The Z2 Tablet's front-facing camera is also better than the iPad Air's at 2.2 megapixels compared with Apple's 1.2 megapixel offering.
Both the iPad Air and the Z2 Tablet have the ability to capture 1080p HD video, though.
Overall, if the camera on your tablet is a really big deal then you might want to consider the Z2 Tablet, but for us, the iPad Air's camera is perfectly sufficient for our needs so we'd still choose the iPad Air.
iPad Air vs Sony Xperia Z2 tablet: software
When it comes to software, the iPad Air runs Apple's gorgeous iOS 7, with default apps and additional features including iCloud, Safari, Apple Maps, FaceTime, Game Center, Newsstand and iTunes. Apple also offers Find My iPhone, Find My Friends services.
We love iOS 7, and also love the apps available on the iOS App Store for the iPad, though the Google Play Store is catching up in terms of numbers. We'd choose iOS 7 any day over the Sony Xperia Z2's Android 4.4 KitKat, additionally because we already own many iOS apps and wouldn't want to have to buy them again for Android.
That said, KitKat is the most recent Android software to be released, and is not yet available on all devices, so we're pleased to see that Sony had adopted it. Sony also has the WALKMAN app complete with ClearAudio+ designed for better audio quality, and Music Unlimited, a service similar to Apple's iTunes Radio (which has yet to arrive in the UK).
There's also the PlayStation Mobile app which lets you download new games directly from the PlayStation Store, and the compatibility with the DualShock 3 controller for an enhanced gaming experience.
While Apple's iPad Air has AirPlay Mirroring (which requires a £99 Apple TV) Sony's Xperia Z2 Tablet has screen mirroring and a 'Throw' feature that lets you virtually flick your content onto your TV screen so long as your TV has DLNA or Bluetooth capabilties.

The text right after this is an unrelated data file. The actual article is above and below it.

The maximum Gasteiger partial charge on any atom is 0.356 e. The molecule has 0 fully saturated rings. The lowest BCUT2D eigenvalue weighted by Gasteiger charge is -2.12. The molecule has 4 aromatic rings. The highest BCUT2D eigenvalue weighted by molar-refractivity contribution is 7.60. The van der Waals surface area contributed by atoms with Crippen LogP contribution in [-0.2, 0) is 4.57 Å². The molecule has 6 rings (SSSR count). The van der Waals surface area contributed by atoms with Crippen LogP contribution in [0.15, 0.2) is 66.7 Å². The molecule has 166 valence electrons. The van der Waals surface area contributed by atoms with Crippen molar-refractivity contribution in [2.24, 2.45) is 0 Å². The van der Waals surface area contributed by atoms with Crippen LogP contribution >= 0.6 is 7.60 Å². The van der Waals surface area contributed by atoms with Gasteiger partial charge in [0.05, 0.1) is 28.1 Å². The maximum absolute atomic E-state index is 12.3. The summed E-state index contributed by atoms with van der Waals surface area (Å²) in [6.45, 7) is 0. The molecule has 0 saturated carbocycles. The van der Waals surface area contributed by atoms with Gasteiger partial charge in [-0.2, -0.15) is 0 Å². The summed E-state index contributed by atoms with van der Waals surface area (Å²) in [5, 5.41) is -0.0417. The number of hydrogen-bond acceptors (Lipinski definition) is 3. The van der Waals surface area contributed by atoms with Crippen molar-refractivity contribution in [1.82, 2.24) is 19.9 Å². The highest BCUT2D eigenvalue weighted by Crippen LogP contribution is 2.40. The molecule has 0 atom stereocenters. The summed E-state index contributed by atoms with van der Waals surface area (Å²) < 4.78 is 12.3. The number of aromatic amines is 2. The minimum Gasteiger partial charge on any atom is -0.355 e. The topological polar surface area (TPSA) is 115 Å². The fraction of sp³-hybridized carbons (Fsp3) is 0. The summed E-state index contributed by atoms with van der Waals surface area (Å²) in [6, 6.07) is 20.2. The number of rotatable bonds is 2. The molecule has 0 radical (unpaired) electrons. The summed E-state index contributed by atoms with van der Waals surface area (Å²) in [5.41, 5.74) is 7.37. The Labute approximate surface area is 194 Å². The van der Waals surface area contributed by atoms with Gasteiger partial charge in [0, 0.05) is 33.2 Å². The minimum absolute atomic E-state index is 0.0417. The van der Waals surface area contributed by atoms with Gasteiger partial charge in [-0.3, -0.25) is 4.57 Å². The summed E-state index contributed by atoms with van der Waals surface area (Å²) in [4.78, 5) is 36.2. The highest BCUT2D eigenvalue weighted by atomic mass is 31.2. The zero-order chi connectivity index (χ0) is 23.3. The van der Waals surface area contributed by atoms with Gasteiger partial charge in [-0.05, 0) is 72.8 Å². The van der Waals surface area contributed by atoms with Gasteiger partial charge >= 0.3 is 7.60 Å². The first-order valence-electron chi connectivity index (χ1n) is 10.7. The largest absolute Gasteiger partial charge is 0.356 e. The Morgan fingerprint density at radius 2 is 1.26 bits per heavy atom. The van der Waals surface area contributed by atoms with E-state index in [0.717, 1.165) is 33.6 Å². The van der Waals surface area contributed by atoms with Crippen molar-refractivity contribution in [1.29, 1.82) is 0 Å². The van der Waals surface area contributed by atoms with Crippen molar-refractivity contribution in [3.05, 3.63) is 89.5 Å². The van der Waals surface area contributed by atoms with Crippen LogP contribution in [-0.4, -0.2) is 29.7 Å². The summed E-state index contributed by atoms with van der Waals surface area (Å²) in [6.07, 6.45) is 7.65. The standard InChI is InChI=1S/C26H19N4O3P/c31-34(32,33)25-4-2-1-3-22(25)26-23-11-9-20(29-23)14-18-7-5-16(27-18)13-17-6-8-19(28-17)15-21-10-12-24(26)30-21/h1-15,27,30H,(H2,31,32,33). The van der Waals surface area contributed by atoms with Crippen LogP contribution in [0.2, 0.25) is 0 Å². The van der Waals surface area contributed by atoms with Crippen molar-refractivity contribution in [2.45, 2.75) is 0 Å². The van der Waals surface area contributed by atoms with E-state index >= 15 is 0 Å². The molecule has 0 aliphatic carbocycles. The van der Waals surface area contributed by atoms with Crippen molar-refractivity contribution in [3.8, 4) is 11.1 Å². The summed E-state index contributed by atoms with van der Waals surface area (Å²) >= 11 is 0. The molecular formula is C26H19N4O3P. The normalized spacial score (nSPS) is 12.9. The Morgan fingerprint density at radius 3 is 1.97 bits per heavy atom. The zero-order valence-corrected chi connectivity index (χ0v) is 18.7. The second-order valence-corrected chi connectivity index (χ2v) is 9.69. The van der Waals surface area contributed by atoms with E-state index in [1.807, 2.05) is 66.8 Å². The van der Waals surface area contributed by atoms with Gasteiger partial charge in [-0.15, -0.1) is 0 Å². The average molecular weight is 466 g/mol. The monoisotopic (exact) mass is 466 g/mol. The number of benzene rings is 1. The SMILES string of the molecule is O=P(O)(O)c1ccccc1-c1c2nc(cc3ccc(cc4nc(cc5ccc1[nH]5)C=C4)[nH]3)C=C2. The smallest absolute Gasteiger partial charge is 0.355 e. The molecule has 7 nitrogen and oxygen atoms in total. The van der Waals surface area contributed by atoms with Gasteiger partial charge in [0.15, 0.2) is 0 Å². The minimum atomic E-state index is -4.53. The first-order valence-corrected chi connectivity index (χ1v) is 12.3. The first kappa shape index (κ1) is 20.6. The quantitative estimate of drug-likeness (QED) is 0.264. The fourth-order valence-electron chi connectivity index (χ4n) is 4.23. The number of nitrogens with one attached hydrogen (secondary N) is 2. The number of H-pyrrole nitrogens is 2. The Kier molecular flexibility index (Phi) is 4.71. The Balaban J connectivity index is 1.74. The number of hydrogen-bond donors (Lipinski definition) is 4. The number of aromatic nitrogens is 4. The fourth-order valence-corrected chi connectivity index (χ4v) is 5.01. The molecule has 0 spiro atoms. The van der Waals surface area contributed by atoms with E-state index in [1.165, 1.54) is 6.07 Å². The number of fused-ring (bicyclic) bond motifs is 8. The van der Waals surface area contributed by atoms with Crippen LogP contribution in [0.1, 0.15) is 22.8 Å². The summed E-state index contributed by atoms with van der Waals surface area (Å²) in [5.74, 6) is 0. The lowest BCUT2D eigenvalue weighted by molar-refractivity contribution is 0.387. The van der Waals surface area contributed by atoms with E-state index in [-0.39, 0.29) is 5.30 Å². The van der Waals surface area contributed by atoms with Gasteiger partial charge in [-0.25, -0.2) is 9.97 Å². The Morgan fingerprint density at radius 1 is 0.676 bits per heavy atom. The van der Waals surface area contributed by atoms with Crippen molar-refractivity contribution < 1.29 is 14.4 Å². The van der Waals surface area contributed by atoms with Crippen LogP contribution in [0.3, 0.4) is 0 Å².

iPad Air vs Sony Xperia Z2 tablet: battery life
In terms of battery life, we've yet to test out the Sony Xperia Z2 Tablet's battery ourself, so we'll base this on Sony's own estimations for now.
Sony says that the Xperia Z2's 600mAh battery will last for more than 50 days on standby, but, while in use, it has a mode called 'Stamina Mode' which can significantly prolong the battery life of the device. In Stamina Mode, the Z2 recognises when you're not using the display and automatically turns off unneeded functions that'll begin running again only when you activate the screen.
With this taken into consideration, Sony touts up to 188 hours of music listening time and up to 13 hours of video playback time for the device.
You can charge the Z2 Tablet using microUSB or, alternatively, the wireless magnetic charging pat situated on the bottom of the device. You'll need to have a compatible accessory such as Sony's speaker dock in order to take advantage of the wireless capabilities, though.
Meanwhile, the iPad Air has an 8820mAh battery, which is pretty huge but still smaller than the battery found in its predecessors. Apple says that it'll last for up to 10 hours of web browsing, listening to music or watching videos.
Overall, the Sony Xperia Z2 Tablet should last longer than the iPad Air in theory, but we'll need to put the two tablets through head-to-head tests to determine the true result soon.
iPad Air vs Sony Xperia Z2 tablet: other features
Really, the only other feature important to note is the durability of the two tablets, which is significantly different due to the Xperia Z2's waterproof and dust resistant nature. Sony's tablet is waterproof and dust resistant to an IP55 and IP58 standard, and has covers for all ports that could potentially let water in.
The iPad Air, on the other hand, is not waterproof or dust resistant, so if you're known for being clumsy you may want to consider whether the Sony Xperia Z2 Tablet is a more suitable option. Of course, you could always buy a waterproof case for the iPad Air if you've got your heart set on it.
As users of Apple products including Macs and iPhones, the iPad Air is the natural and more fitting choice for us. We'd choose the iPad Air not only due to its stunning design and easy to use software, but also because it ties in well with the our Apple ecosystem including iCloud, our purchased apps and our AirPlay compatible speakers.
However, it's clear that Apple is not absolutely ahead of the game with the iPad Air, and that the successor to its most recent tablet should bring something new to the table that can blow the likes of the Sony Xperia Z2 Tablet out of the water. After all, its camera, weight, thickness, and even processor and battery life are better than the iPad Air, at least on paper for the latter.
The Xperia Z2 Tablet is definitely a solid rival that could cause some minor concern for Apple, so let's hope the company is innovating hard behind the scenes to launch something that enables us to write a comparison review in the future that can recommend the iPad without a shadow of a doubt, because right now, it's tricky to be completely convinced that Apple's ahead of the game.